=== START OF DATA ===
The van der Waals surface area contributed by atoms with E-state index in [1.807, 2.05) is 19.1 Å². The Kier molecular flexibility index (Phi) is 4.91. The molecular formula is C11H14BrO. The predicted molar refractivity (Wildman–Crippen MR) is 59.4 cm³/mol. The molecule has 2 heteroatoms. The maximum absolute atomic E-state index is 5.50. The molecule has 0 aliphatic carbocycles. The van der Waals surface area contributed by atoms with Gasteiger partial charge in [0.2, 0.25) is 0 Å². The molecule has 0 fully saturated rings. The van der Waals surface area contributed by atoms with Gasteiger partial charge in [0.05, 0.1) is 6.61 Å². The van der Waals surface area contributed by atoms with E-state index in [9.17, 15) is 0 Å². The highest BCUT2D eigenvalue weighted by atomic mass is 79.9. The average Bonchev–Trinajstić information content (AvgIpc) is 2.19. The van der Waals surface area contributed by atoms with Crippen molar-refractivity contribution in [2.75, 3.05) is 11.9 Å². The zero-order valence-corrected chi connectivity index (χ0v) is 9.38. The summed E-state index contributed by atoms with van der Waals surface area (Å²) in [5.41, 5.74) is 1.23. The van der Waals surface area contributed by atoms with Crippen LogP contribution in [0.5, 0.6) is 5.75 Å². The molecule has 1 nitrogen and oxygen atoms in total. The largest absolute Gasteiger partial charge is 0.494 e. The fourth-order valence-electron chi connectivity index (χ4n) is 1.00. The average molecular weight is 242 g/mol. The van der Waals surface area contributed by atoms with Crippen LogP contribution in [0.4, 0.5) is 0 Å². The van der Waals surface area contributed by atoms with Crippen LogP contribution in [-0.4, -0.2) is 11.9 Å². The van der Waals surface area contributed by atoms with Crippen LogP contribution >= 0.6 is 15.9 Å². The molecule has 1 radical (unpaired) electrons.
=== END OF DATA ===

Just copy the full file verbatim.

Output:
The van der Waals surface area contributed by atoms with E-state index in [1.807, 2.05) is 19.1 Å². The Kier molecular flexibility index (Phi) is 4.91. The molecular formula is C11H14BrO. The predicted molar refractivity (Wildman–Crippen MR) is 59.4 cm³/mol. The molecule has 2 heteroatoms. The maximum absolute atomic E-state index is 5.50. The molecule has 0 aliphatic carbocycles. The van der Waals surface area contributed by atoms with Gasteiger partial charge in [0.2, 0.25) is 0 Å². The molecule has 0 fully saturated rings. The van der Waals surface area contributed by atoms with Gasteiger partial charge in [0.05, 0.1) is 6.61 Å². The van der Waals surface area contributed by atoms with E-state index in [9.17, 15) is 0 Å². The highest BCUT2D eigenvalue weighted by atomic mass is 79.9. The average Bonchev–Trinajstić information content (AvgIpc) is 2.19. The van der Waals surface area contributed by atoms with Crippen molar-refractivity contribution in [2.75, 3.05) is 11.9 Å². The zero-order valence-corrected chi connectivity index (χ0v) is 9.38. The summed E-state index contributed by atoms with van der Waals surface area (Å²) in [5.41, 5.74) is 1.23. The van der Waals surface area contributed by atoms with Crippen LogP contribution in [0.5, 0.6) is 5.75 Å². The molecule has 1 nitrogen and oxygen atoms in total. The largest absolute Gasteiger partial charge is 0.494 e. The fourth-order valence-electron chi connectivity index (χ4n) is 1.00. The average molecular weight is 242 g/mol. The van der Waals surface area contributed by atoms with Crippen LogP contribution in [0.4, 0.5) is 0 Å². The van der Waals surface area contributed by atoms with Crippen LogP contribution in [-0.4, -0.2) is 11.9 Å². The van der Waals surface area contributed by atoms with Crippen LogP contribution >= 0.6 is 15.9 Å². The molecule has 1 radical (unpaired) electrons.